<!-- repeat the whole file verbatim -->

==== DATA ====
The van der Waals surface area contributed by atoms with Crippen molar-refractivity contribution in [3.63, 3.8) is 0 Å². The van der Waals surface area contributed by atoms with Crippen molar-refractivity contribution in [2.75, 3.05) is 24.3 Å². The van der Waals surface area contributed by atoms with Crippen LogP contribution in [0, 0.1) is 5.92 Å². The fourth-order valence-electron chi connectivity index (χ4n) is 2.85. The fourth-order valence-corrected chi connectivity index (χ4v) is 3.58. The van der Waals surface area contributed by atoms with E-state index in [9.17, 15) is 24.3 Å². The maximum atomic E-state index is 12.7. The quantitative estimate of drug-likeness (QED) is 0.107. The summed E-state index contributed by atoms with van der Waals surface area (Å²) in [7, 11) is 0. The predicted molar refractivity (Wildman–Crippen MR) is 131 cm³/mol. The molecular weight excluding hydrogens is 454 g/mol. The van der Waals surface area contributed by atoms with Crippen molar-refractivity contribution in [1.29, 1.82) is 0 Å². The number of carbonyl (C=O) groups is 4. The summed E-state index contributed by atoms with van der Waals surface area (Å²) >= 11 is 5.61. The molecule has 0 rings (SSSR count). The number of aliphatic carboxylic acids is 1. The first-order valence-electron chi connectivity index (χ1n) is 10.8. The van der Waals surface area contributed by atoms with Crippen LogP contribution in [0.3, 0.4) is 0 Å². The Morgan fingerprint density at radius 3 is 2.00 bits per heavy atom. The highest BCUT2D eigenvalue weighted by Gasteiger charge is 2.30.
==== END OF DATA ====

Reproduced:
The van der Waals surface area contributed by atoms with Crippen molar-refractivity contribution in [3.63, 3.8) is 0 Å². The van der Waals surface area contributed by atoms with Crippen molar-refractivity contribution in [2.75, 3.05) is 24.3 Å². The van der Waals surface area contributed by atoms with Crippen LogP contribution in [0, 0.1) is 5.92 Å². The fourth-order valence-electron chi connectivity index (χ4n) is 2.85. The fourth-order valence-corrected chi connectivity index (χ4v) is 3.58. The van der Waals surface area contributed by atoms with E-state index in [9.17, 15) is 24.3 Å². The maximum atomic E-state index is 12.7. The quantitative estimate of drug-likeness (QED) is 0.107. The summed E-state index contributed by atoms with van der Waals surface area (Å²) in [7, 11) is 0. The predicted molar refractivity (Wildman–Crippen MR) is 131 cm³/mol. The molecular weight excluding hydrogens is 454 g/mol. The van der Waals surface area contributed by atoms with Crippen molar-refractivity contribution in [1.29, 1.82) is 0 Å². The number of carbonyl (C=O) groups is 4. The summed E-state index contributed by atoms with van der Waals surface area (Å²) >= 11 is 5.61. The molecule has 0 rings (SSSR count). The number of aliphatic carboxylic acids is 1. The first-order valence-electron chi connectivity index (χ1n) is 10.8. The van der Waals surface area contributed by atoms with Crippen LogP contribution in [0.3, 0.4) is 0 Å². The Morgan fingerprint density at radius 3 is 2.00 bits per heavy atom. The highest BCUT2D eigenvalue weighted by Gasteiger charge is 2.30.